“Far more cunning than he looks,” Aren chuckled softly, “Very well. We will simply have to admit that he outmaneuvered us this time around and wait for another opportunity to present itself further down the line.”
“I would imagine that given the response this time around, we may have to wait a considerable length of time before another member of the Federation falls for our provocations,” the Glinn offered.
“Perhaps,” Legate Aren said with a slight shrug, “If anything we learned that our counterparts aren’t lacking in vigilance. It is something we must take into account as we continue to work hand in hand with them. I admit I was a little surprised to see you taking so much interest in this all of a sudden. You were so vehemently against the Council’s decision to host this cultural exchange that I thought you might resort to sabotaging our efforts.”
“The thought had crossed my mind,” the man confessed, “However, having seen first hand how cooperation with the Federation can yield us some interesting benefits, I have come to accept that Cardassia would benefit more from this exchange being successful than it would from it being purposely ruined.”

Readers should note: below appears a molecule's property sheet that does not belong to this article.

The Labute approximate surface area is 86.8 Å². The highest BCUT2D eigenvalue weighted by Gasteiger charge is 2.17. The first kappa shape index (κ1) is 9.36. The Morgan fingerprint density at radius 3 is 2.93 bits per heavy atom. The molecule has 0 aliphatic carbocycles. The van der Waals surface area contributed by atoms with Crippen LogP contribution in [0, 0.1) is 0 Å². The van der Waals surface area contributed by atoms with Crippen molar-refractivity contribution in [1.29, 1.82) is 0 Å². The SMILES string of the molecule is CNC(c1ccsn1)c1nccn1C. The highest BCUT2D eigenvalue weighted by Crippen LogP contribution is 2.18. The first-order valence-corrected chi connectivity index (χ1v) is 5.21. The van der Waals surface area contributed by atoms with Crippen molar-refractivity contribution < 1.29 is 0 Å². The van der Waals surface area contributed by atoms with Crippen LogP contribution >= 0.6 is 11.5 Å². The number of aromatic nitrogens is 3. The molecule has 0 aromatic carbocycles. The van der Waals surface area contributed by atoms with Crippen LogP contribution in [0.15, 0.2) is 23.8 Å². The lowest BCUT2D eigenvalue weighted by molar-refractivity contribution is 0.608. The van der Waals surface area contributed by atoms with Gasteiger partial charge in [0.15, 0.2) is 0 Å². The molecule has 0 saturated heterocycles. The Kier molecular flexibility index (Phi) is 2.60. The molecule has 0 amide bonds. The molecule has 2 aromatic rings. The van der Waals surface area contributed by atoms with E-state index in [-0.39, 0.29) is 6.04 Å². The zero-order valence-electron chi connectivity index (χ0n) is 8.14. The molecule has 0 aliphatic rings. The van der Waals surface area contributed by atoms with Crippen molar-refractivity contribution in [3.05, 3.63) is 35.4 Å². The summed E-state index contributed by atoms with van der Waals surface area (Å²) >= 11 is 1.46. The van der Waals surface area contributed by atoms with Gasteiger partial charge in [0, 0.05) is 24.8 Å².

“If only the fools in Central Command would come to the realization that they aren’t serving Cardassia with their own destructive tendencies, we would be far better off…” Aren grumbled.
“There are some who might yet wake to the truth, should we be successful here,” Talmet remarked.
“I can only hope that you are correct. Thank you for bringing this to my attention, Glinn. I will need time to figure out our next move, but this will certainly make things easier for me. I may call upon you later to assist me in moving things forward with our guests. Until then, keep an eye on them and let me know if things change at all,” Legate Aren said in a dismissive manner.
“Of course, Legate. Excuse me,” the Glinn rose to his feet and departed the office.